OMAHA, Neb. (AP) — Mississippi State coach John Cohen couldn't help but think about the what-ifs.
What if UCLA's Kevin Kramer hadn't swung at a third strike in the dirt and eventually come around to score?
What if Trey Porter's bases-loaded drive to right field had fallen for a hit?
As it was, the Bulldogs lost 3-1 to UCLA on Monday night in Game 1 of the College World Series finals. They must win Tuesday night to keep alive their hopes for their school's first national championship in a team sport.
"You know, it's frustrating," Cohen said. "You feel like you put yourselves in a great chance to win a game over and over again. They hit balls to spots in the grass. We hit balls that found gloves."
Adam Plutko limited Mississippi State (51-19) to a run on four hits in six innings, and the Bulldogs left runners in scoring position four of the last six innings.
UCLA (48-17) had six hits, but not another after Eric Filia's two-run single gave the Bruins a 3-0 lead in the fourth. The Bruins also struck out 12 times to the Bulldogs' two.
"We dodged some bullets, no doubt about it, but you have to give credit to our defense," UCLA coach John Savage said. "Kind of a Bruin game. Tight game, and at the end of the night we were fortunate to come out with the win."
The Bruins (48-17) are one win from their first national championship in baseball and the school's record 109th in a team sport.
The Bruins (48-17) know it won't be easy to finish off a Mississippi State team that had an estimated 8,000 fans migrate from the Magnolia State to be at TD Ameritrade Park to see their team play for the school's first national title in any sport.
"They're great hitters, they grind it out every at-bat, and they're not going away," UCLA closer David Berg said. "They want to win this thing as bad as we do. They're not going to give it up."
Bulldogs second baseman Brett Pirtle said he and his teammates can't give the Bruins any openings because they're so capable of capitalizing on them.
"Nobody that's extra special," Pirtle said of the Bruins. "They're just small ball. They bunt and put pressure on the defense, and that's what helped them out, and that's the kind of ballclub they are. So keeping runners off base and just catching the ball and putting pressure on them will help us win the game tomorrow."
Mississippi State fans started the "Maroon and White" chant in the bottom of the ninth after C.T. Bradford and pinch-hitter Sam Frost singled to put runners on first and second with one out against Berg.
Nick Ammirati flew out, and pinch-hitter Jacob Robson ended the game with his comebacker to Berg, who sprinted toward first base before underhanding the ball to Pat Gallagher.
Berg, who was making his 50th appearance of the season, earned his NCAA-record 24th save for 1 2-3 innings of work.
The loss spoiled a splendid performance by Chad Girodo, who pitched the last 7 2-3 innings in relief of Trevor Fitts (0-1). Girodo allowed three hits, walked two and struck out nine. Both runs against him were unearned.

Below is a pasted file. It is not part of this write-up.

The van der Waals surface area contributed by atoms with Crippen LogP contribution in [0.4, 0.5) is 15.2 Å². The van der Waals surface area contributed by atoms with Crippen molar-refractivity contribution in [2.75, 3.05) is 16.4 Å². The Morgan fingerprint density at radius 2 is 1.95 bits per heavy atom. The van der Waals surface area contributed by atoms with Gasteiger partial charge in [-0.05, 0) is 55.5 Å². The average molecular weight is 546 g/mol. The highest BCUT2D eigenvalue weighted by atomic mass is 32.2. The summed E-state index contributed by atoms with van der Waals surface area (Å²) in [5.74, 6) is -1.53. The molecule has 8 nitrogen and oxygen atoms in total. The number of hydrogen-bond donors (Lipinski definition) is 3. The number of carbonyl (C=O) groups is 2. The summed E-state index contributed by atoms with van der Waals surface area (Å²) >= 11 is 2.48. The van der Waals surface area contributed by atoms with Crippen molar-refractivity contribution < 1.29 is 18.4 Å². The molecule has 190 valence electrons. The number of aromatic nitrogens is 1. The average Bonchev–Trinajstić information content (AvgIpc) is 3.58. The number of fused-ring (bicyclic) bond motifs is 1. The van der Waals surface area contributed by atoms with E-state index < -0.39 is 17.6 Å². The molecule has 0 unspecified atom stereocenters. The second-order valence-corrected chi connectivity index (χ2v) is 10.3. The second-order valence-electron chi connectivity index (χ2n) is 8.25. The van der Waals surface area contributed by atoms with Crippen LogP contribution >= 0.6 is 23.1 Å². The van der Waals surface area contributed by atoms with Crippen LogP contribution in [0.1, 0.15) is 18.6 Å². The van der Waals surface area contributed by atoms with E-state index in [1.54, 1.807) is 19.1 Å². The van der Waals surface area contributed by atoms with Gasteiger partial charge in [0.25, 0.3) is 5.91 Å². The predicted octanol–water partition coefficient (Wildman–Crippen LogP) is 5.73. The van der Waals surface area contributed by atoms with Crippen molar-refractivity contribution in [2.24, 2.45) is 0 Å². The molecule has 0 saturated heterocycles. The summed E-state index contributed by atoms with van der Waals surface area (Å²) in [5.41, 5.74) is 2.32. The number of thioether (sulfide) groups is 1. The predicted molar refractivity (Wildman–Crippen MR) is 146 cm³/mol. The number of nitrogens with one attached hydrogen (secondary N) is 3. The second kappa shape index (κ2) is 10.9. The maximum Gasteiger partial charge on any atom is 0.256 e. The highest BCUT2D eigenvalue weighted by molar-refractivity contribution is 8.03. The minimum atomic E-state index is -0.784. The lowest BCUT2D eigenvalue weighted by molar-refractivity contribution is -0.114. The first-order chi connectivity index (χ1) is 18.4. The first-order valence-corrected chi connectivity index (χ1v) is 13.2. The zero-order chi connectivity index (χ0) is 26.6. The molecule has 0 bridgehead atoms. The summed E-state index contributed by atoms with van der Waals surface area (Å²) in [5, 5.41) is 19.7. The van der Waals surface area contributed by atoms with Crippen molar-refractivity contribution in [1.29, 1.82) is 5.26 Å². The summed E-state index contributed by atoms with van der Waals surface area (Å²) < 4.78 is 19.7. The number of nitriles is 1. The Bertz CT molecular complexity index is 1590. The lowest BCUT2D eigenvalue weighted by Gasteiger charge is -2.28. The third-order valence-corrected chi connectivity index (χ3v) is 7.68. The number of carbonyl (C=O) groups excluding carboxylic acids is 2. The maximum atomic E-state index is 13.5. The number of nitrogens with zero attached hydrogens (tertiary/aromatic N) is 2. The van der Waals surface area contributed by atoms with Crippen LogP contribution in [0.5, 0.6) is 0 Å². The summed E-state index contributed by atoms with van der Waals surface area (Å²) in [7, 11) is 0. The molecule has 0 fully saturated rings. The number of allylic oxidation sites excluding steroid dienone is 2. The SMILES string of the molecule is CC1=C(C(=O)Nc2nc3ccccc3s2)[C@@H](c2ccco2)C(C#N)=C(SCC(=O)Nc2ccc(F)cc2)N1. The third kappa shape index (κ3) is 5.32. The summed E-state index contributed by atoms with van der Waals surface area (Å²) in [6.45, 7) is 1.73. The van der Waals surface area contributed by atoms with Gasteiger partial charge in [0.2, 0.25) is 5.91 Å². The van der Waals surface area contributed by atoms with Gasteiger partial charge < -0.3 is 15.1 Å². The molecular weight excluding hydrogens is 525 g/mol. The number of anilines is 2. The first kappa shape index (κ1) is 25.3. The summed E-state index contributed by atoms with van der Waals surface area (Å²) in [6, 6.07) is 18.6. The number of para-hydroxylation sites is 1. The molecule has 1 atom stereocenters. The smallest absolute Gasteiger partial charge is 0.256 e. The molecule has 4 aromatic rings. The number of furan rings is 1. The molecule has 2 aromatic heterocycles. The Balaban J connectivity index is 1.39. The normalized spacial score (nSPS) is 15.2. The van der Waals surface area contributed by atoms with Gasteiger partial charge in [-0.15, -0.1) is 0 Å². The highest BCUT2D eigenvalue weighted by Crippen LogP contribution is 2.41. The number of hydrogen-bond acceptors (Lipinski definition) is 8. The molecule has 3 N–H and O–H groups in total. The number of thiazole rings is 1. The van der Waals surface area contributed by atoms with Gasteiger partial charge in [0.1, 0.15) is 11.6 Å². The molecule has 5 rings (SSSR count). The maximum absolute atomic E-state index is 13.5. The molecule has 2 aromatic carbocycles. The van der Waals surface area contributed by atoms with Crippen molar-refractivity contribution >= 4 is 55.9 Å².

The Bruins brought a .248 season batting average into the finals, and a .182 average through their first three CWS games.
They eked out enough offense to win again. In the first three innings, they had batters reach on a dropped third strike, infield single, two hit batsmen and a throwing error.
But there were big hits, too.
Filia, who came in 1 for 9 in the CWS, doubled after Kevin Kramer struck out but reached because strike three was in the dirt. Pat Valaika's single to center drove in Kramer for a 1-0 lead.
"First baserunner of the game kind of spells it out," Cohen said. "I really wish that kid hadn't swung at that pitch. I'm not saying it to be a smart aleck, but that kid doesn't swing at that pitch, it lands in front of the plate, I think the ballgame could be different. But crazy things happen in sports."
The Bruins added two more in the fourth. Brenton Allen singled and Brian Carroll reached when he bunted and catcher Ammirati made a bad throw to first.
Carroll ran into Bulldogs' 6-foot-5, 272-pound first baseman Wes Rea while running through the bag. Rea stayed down after the knee-to-knee contact but was able to keep playing after an athletic trainer attended to him. Allen and Carroll came home on Filia's base hit to right.
Mississippi State got its first hit with one out in the fourth when Alex Detz sent a ball up the middle. Brett Pirtle followed with a base hit and Rea was hit by a pitch to load the bases.
That got the "Maroon and White" chant started as Bradford came up to face Plutko. Bradford fouled off three straight pitches before the count ran full. Plutko walked him with a high changeup, bringing in Detz and UCLA coach John Savage out of the dugout for a mound visit.
Plutko's 30-pitch inning ended when Trey Porter lined out with the bases loaded.
"I thought the biggest blow of the entire ballgame is bases loaded and our guy gets the pitch he wants and just absolutely hammers a line drive into right field and he's out," Cohen said. "That's how the game works sometimes. You get the pitch you want. You do everything right way, and it doesn't happen for you."